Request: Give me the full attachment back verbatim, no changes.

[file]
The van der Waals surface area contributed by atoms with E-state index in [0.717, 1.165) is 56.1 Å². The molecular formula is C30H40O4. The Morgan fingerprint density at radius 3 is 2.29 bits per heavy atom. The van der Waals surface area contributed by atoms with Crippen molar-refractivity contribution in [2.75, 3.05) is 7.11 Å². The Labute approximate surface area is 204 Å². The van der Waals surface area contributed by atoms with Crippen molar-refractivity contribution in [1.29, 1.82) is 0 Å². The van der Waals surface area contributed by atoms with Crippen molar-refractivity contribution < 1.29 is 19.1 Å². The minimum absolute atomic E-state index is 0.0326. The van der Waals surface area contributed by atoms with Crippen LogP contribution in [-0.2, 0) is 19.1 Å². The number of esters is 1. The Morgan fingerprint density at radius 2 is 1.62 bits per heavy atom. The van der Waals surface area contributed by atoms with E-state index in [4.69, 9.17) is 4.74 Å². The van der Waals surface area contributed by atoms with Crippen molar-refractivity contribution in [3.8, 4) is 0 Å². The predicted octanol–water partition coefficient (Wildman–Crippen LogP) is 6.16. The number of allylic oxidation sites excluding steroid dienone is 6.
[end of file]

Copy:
The van der Waals surface area contributed by atoms with E-state index in [0.717, 1.165) is 56.1 Å². The molecular formula is C30H40O4. The Morgan fingerprint density at radius 3 is 2.29 bits per heavy atom. The van der Waals surface area contributed by atoms with Crippen molar-refractivity contribution in [2.75, 3.05) is 7.11 Å². The Labute approximate surface area is 204 Å². The van der Waals surface area contributed by atoms with Crippen molar-refractivity contribution in [1.29, 1.82) is 0 Å². The van der Waals surface area contributed by atoms with Crippen molar-refractivity contribution < 1.29 is 19.1 Å². The minimum absolute atomic E-state index is 0.0326. The van der Waals surface area contributed by atoms with Crippen LogP contribution in [-0.2, 0) is 19.1 Å². The number of esters is 1. The Morgan fingerprint density at radius 2 is 1.62 bits per heavy atom. The van der Waals surface area contributed by atoms with E-state index in [4.69, 9.17) is 4.74 Å². The van der Waals surface area contributed by atoms with Crippen molar-refractivity contribution in [3.8, 4) is 0 Å². The predicted octanol–water partition coefficient (Wildman–Crippen LogP) is 6.16. The number of allylic oxidation sites excluding steroid dienone is 6.